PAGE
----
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September/ October 2010 Housing Newsletter

The Transit Factor in Affordable Housing

By Christopher Lazaro

 When it comes to the value of real estate, nothing says it like the well-known mantra: location, location, location.  Homes that are located in a thriving community—close to stable employment, top-rated schools, recreation, and services—are typically worth more than homes lacking in those areas.  But, what about transportation?  Certainly, homes located in close proximity to desired amenities are in greater demand than those farther away, but how do alternative transportation options affect neighborhood development?

 Providing diverse transportation options, including walking, biking, bus, and rail, are critical components of a truly integrated community.  A fully modal transportation plan allows residents of all incomes and lifestyles to participate equitably in both work and leisure.  New urbanism and transit-oriented development (TOD) are examples of recent planning concepts that foster this type of transportation freedom.

 New urbanism is a movement in neighborhood design which employs some of the best features of old urban areas—particularly those areas designed before the advent of the automobile—while still accommodating motor vehicles.  Many successful neighborhoods built in the last 20 years utilize new urbanist strategies, such as narrow lots, rear-facing garages with alley access, large front porches that are closer to the sidewalk, narrow streets to slow traffic, and close-in shopping and schools for added convenience.  These communities prioritize walkability and aesthetics over vehicle travel, in hopes of reducing traffic.

This photo illustrates a functioning alley with rear access garages, a common
design feature of new urbanism.

 Transit-oriented development (TOD) also maintains walkability as a primary goal, but, as the name implies, incorporates design strategies that promote the use of public transit.  TODs are typically located within one-half mile of a permanent transit station, are high in density, feature attractive public spaces, and offer a reduced number of parking spaces to encourage vehicle independence.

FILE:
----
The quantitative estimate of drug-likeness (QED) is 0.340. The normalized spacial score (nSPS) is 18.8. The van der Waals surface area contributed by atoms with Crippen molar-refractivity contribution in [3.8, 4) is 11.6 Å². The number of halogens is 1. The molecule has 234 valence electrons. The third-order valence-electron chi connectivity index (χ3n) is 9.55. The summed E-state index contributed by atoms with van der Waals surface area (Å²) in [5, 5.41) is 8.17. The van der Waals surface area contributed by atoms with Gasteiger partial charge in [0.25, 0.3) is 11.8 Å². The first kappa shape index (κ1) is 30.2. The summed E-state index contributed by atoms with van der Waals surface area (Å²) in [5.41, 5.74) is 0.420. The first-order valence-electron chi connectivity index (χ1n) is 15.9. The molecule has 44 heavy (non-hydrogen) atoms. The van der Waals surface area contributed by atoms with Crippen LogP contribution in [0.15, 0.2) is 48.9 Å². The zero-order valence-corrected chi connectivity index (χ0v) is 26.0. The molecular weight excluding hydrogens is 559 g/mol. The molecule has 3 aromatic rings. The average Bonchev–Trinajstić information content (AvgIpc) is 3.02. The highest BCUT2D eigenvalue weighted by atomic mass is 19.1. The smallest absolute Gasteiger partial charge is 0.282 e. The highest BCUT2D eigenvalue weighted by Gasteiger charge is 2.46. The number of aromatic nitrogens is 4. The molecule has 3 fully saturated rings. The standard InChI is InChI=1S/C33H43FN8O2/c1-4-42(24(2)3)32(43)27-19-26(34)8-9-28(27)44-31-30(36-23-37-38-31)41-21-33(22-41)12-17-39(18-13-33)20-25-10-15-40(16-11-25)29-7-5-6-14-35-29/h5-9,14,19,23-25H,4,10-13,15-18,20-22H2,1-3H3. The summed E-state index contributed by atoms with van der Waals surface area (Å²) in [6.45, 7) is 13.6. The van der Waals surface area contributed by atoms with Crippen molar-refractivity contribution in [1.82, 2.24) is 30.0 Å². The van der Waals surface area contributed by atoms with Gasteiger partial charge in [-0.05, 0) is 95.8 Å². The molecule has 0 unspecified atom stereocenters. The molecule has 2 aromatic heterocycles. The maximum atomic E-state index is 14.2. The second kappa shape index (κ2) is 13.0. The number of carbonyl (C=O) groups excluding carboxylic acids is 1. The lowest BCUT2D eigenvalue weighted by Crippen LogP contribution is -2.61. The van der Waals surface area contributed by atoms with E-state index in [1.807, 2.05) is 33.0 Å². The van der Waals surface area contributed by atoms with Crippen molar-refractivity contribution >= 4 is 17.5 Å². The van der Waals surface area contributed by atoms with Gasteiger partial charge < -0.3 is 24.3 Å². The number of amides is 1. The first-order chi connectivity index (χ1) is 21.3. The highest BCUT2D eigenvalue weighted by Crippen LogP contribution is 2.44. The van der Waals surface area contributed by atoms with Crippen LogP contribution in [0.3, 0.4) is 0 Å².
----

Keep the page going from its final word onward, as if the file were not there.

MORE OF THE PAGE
Some units at this transit-oriented development in Pasadena,
bridge directly over the Gold Line commuter rail.

Cities throughout the country are taking note of the importance—and market success—of new urbanism and TOD.  Mueller, a redevelopment of a former airport in East Austin, applies many new urbanist principles that have contributed to its success.  Since construction began in 2007, Mueller continues to outpace the real estate market in sales, even as the economy weakened.  Orenco Station, a TOD in Hillsboro, Oregon, has achieved great success as well, increasing housing density in a largely suburban area and boosting light rail transit use.  Residents of Orenco Station not only use transit more often than other area residents, they tend to walk and bike more as well.

 More than just for convenience, though, transit-connected communities aim to make housing affordable for families who might otherwise be forced to absorb the costs of owning a vehicle.  According to Reconnecting America’s Center for Transit-Oriented Development, “while the average household spends 19 percent of its income on transportation, households with good access to transit spend just 9 percent.”  Transportation spending could be as high as 55 percent for very-low-income families without transit access.  The potential savings of living in transit-oriented development could help some families transition from renting to homeownership; and, in extreme cases it could be the difference between homelessness and housing stability.

 While developers are seeing the light when it comes to new urbanist and transit-oriented development, implementing these types of projects is not easy.  According to a report by Reconnecting America:

  • “Land prices around stations are high or increase because of speculation once a new transit line is announced.
  • Affordable housing developers don’t have the capital to acquire land before the prices go up and then hold it until it’s ready to develop.
  • Funding for building affordable housing is limited.
  • Mixed-income and mixed-use projects require complex financing structures.
  • Sites for TOD projects often require land assembly and rezoning, which can lead to lengthy acquisition and permitting processes, which increase development costs.